One Week Into Spring And The Great Lakes Still Mostly Covered In Ice
One week into spring and the Great Lakes are still more than half covered in ice, according to government data.
National Oceanic and Atmospheric Administration data shows that 51.2 percent of the Great Lakes were still covered in ice as of March 26. Spring officially started on March 20, but even so the eastern half of the U.S. is still seeing snow and cold.
Right now the Great Lakes are seeing the third highest ice coverage on record for this time of year. Last year, the Great Lakes saw record ice coverage for this time of year, according to Environment Canada, with nearly 80 percent of the lakes still covered with ice.
Interestingly enough, it was just two years ago that a “climate guest contributor” for ThinkProgress wrote that “the Great Lakes are feeling the effects of climate change.” ThinkProgress warned that global warming was causing the demise of the Great Lakes.
“Last year was officially the warmest year on record for the lower-48 states,” ThinkProgress reported in 2013. “The hot summer air has been causing the surface water of the Great Lakes to increase in temperature. One might think this causes more precipitation around the lakes, but the warmer winter air is causing a shorter duration of ice cover.”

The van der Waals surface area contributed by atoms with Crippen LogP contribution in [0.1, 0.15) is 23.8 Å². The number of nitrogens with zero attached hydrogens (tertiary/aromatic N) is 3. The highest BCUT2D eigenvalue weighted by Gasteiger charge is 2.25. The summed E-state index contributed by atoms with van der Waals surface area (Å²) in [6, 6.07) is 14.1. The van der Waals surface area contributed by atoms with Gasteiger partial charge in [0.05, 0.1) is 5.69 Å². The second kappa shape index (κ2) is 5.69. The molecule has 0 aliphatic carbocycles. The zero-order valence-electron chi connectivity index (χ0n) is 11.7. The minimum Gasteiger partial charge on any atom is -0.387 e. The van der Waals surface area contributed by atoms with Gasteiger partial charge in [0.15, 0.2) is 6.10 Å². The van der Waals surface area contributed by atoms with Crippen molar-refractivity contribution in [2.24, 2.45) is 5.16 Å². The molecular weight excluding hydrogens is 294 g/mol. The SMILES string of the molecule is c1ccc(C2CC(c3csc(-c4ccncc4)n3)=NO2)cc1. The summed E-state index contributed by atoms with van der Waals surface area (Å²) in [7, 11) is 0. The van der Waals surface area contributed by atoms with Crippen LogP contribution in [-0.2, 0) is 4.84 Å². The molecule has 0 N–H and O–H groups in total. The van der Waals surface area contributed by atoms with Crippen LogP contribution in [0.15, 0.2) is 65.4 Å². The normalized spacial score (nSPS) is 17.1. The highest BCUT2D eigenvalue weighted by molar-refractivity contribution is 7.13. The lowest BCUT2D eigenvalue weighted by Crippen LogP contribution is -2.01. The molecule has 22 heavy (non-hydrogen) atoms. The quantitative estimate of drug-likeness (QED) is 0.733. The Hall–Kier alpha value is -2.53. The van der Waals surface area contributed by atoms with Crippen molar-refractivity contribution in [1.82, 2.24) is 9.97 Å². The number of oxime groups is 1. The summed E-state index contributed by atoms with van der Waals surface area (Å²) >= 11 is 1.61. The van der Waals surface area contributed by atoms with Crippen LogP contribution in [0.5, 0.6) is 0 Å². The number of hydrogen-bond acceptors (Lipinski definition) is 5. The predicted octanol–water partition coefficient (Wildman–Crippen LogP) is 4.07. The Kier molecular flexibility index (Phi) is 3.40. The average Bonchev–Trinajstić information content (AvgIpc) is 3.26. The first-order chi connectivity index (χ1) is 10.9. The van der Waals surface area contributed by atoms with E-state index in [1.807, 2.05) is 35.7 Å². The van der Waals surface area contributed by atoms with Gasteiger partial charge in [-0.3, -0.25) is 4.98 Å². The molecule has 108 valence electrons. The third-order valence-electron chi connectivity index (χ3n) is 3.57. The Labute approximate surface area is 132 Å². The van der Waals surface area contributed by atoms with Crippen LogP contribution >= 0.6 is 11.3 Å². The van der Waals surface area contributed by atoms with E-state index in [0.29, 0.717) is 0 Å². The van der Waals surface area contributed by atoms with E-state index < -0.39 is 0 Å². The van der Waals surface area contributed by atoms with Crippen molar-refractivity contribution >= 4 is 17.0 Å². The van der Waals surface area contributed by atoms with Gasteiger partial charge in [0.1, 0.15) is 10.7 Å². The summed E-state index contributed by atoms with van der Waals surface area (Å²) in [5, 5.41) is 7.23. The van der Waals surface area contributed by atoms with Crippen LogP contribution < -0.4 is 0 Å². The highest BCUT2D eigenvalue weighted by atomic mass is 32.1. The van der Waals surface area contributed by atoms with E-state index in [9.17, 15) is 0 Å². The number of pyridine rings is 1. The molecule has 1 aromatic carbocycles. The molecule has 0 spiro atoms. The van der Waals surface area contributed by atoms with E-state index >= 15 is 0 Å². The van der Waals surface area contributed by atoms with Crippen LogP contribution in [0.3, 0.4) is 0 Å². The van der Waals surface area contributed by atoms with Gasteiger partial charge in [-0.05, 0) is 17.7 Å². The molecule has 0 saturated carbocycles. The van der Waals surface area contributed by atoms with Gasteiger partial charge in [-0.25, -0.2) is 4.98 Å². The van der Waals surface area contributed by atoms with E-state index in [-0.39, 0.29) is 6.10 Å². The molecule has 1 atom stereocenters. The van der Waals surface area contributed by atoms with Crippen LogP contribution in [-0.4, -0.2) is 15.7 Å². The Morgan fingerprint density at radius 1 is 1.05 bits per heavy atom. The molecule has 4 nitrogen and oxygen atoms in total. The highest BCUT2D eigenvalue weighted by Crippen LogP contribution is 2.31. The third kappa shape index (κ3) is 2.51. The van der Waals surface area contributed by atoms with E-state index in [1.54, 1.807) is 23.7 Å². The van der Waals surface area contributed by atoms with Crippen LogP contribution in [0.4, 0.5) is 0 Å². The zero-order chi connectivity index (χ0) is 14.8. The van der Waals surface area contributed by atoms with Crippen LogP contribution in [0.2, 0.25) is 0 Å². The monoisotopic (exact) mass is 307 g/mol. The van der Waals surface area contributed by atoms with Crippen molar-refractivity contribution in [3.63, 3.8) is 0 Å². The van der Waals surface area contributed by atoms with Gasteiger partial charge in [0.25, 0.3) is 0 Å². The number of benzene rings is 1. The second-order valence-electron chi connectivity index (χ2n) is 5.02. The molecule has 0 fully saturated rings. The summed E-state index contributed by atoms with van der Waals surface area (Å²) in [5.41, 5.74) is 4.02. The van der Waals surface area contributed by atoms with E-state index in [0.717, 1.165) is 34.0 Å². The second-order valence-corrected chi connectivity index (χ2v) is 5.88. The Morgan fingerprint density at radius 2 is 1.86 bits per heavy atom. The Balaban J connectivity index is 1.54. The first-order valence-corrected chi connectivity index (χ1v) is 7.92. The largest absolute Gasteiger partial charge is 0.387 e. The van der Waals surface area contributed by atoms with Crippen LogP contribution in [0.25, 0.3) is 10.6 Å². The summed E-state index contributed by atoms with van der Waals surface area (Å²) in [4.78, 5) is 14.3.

“In fact, the amount of ice covering the lakes has declined about 71 percent over the past 40 years,” the liberal site declared. “Last year, only 5 percent of the lakes froze over –- compared to 1979 when ice coverage was as much as 94 percent.”
Ironically, the two years after ThinkProgress published its article, there were huge gains for Great Lake ice coverage. Annual maximum ice coverage for the Great Lakes was nearly 93 percent in 2014, according to NOAA — way above the 38 percent in 2013. The maximum ice coverage record was 94.7 percent that was set in 1979.
Lake ice coverage could be headed for another big year as more than 50 percent of the Great Lakes are still covered with ice.[h/t Steven Goddard]
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